11. Jesus also said He came to fulfill the law, which includes all previous rules. The 10 Commandments were part of the Old Covenant. Jesus is the New Covenant.

            I see us as made in God’s image — only as an ant, in comparison to a giant. The better part of ourselves reflects the nature of God. Creativity, the capacity for love, compassion, etc., … those elements that animals instinctively lack. The capacity to go against our instincts, for a higher purpose. (To help the wounded, rather than kill them, unlike an animal.)

            It IS interesting, isn’t it, how cultures regardless of religion do seem to have a collective agreement of moral behavior. No culture or society values or honors betrayal or cowardice. C.S. Lewis said something about how that speaks to a deeper intellectual understanding of God and right and wrong, regardless of what trappings disguise the message.

            Is polygamy wrong? It’s rampant in the Old Testament. It’s only in the New Testament, when it had fallen “out of favor” (does anyone know when or why the Jewish culture abandoned it?) that mentions are made of single marriages, rather than multiple marriages.

            Does our perception of it being wrong stem from a deeper truth, or is it influenced through society’s beliefs? Is our repugnance for it as a modern society what defines it as “wrong” or was it “wrong” all along? If its purpose was procreation and protection for women in a dangerous time (safety in numbers, as well as a wealth privilege) … was it still wrong? Did God still disapprove? Or did He tolerate it, much as He tolerated Israel’s demand for a king?

            One theologian I know says history is the story of God pulling humans, in all their blind stupidity, one step forward all the time. Introducing radical ideas into society structures that were left intact for the moment, because society could not handle the entire truth. History therefore has been shifting toward a greater state of godliness… one minor leap at a time. (For example: Paul admonishing people to be “kind” to their slaves, but not rebuking slavery… the idea itself is radical, but the greater idea of abolishing slavery was too radical for feeble human minds to conceive at the time. Abolishing slavery was God’s intention — but it took many more centuries to come about. Other ideas had to change first.)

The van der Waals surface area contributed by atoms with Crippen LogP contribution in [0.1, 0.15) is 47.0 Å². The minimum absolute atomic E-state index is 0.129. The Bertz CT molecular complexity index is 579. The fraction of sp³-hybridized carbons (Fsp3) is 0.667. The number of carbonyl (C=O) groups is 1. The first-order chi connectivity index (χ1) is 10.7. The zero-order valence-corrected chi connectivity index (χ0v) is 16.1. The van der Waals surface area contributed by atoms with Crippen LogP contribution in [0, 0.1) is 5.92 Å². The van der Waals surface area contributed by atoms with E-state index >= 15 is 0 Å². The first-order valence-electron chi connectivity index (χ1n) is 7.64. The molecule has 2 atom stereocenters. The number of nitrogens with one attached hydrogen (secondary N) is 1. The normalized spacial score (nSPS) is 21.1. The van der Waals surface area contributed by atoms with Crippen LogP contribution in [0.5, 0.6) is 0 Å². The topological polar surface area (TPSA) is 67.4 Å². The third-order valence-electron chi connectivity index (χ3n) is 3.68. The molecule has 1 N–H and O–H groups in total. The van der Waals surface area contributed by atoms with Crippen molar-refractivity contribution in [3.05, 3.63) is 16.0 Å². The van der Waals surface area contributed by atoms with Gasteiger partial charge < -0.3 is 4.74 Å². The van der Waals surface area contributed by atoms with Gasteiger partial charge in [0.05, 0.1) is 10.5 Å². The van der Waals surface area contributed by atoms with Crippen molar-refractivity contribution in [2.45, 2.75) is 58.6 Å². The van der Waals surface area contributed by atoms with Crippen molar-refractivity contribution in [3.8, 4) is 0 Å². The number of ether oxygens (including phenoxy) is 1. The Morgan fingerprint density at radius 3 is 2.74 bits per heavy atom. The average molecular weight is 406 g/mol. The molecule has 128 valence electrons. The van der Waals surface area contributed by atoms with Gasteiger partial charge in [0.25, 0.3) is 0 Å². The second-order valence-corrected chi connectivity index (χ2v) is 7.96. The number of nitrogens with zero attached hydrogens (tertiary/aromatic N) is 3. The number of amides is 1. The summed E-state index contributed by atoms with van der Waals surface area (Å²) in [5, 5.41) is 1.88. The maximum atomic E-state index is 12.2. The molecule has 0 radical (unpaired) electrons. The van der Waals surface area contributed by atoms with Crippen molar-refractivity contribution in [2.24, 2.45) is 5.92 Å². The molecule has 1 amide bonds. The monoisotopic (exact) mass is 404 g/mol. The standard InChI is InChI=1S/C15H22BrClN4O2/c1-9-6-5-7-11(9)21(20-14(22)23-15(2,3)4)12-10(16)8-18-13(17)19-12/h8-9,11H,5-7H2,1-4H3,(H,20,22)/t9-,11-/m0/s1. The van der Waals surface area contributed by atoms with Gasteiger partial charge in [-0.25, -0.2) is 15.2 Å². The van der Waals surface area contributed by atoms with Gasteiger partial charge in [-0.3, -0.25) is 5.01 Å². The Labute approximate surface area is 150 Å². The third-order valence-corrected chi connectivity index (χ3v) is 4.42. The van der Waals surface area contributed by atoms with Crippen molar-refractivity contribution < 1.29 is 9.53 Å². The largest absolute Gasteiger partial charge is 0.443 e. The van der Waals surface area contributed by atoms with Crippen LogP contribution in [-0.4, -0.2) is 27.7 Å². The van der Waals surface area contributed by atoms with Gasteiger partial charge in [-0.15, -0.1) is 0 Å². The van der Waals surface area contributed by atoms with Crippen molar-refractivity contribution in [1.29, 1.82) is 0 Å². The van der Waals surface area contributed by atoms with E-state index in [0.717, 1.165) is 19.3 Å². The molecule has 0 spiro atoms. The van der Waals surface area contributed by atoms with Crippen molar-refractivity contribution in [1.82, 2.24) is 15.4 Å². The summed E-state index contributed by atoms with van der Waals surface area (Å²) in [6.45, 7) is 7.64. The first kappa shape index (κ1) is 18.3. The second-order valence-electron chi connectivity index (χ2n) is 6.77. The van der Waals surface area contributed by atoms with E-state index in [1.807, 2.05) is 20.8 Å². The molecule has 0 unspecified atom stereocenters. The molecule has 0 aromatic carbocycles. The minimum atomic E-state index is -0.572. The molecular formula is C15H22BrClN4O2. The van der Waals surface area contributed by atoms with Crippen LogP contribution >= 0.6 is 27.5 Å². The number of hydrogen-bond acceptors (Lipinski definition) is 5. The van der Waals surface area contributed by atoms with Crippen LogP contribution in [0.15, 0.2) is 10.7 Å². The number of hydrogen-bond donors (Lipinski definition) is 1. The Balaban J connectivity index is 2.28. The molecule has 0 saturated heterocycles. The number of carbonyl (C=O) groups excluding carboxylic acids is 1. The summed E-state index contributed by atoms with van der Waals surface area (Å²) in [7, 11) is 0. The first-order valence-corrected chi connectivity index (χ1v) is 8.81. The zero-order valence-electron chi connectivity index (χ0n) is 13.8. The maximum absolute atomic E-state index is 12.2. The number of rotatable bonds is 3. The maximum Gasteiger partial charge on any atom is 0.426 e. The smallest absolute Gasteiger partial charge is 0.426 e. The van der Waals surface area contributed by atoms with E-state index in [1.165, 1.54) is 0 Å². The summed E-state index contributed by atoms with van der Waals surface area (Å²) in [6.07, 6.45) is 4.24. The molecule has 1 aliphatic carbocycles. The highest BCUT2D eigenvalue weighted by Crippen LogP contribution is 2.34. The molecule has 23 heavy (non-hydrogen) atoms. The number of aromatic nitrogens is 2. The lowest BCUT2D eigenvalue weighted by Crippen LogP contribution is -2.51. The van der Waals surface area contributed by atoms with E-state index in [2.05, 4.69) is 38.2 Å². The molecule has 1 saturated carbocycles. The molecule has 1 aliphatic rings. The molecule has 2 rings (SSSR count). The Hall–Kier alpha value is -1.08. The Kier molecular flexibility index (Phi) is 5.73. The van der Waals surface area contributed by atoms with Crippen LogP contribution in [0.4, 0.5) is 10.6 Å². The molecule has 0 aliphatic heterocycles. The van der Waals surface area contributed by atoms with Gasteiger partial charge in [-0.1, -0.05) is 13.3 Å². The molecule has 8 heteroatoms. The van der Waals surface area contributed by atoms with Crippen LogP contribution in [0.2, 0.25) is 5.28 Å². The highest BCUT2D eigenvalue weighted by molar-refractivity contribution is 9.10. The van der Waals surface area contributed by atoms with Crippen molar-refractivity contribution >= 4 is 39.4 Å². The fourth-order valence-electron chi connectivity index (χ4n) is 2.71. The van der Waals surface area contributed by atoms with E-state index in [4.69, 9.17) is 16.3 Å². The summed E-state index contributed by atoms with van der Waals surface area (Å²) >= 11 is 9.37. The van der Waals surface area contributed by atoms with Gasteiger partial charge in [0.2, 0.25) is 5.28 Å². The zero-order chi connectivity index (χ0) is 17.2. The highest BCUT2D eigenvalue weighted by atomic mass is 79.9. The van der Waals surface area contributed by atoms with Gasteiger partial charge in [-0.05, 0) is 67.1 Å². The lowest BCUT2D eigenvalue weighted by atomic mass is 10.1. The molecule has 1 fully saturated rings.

Basically: human brains are tiny. They are incapable at times of fathoming the truth of God. Society’s beliefs progress at a crawl.

            My answer as to why sexual sin matters more would be to say that our bodies are temples unto the Lord. The concept of marriage is symbolic of the union between Christ and His Church. To violate the sanctity of sex is a serious sin, because it is deliberately flouting a more profound union. Sir Thomas More would say Marriage is a Sacrament; violating a Sacrament is a more serious sin. I might also add that sex, more than just about anything else, has the greater catastrophic potential for negative consequences — for everyone involved. From something like contracting STDs to broken hearts and families, sex is an incredible, vital part of a person’s life — and something that essential to identity should never be taken lightly.

          12. Yes, I think that God’s tolerance of polygamy in the Old Testament was like His tolerance of slavery and of divorce–things that weren’t pleasing to Him in the abstract, but which He had to allow out of consideration for human weaknesses. It wasn’t that slavery and divorce and polygamy were ever “good things,” but more that they were necessary evils which God decided to be patient with for the time being. But when Christ came to institute the New Covenant, He basically told everybody, “Okay, y’all, listen up; you’ve been allowed to get away with this stuff for a long time, but you ain’t gonna be allowed to get away with it no more.” (In precisely those words, of course 😉 )

            Yes; that’s what I would argue too. Sexual relations are sacred and cannot be tampered with or taken lightly.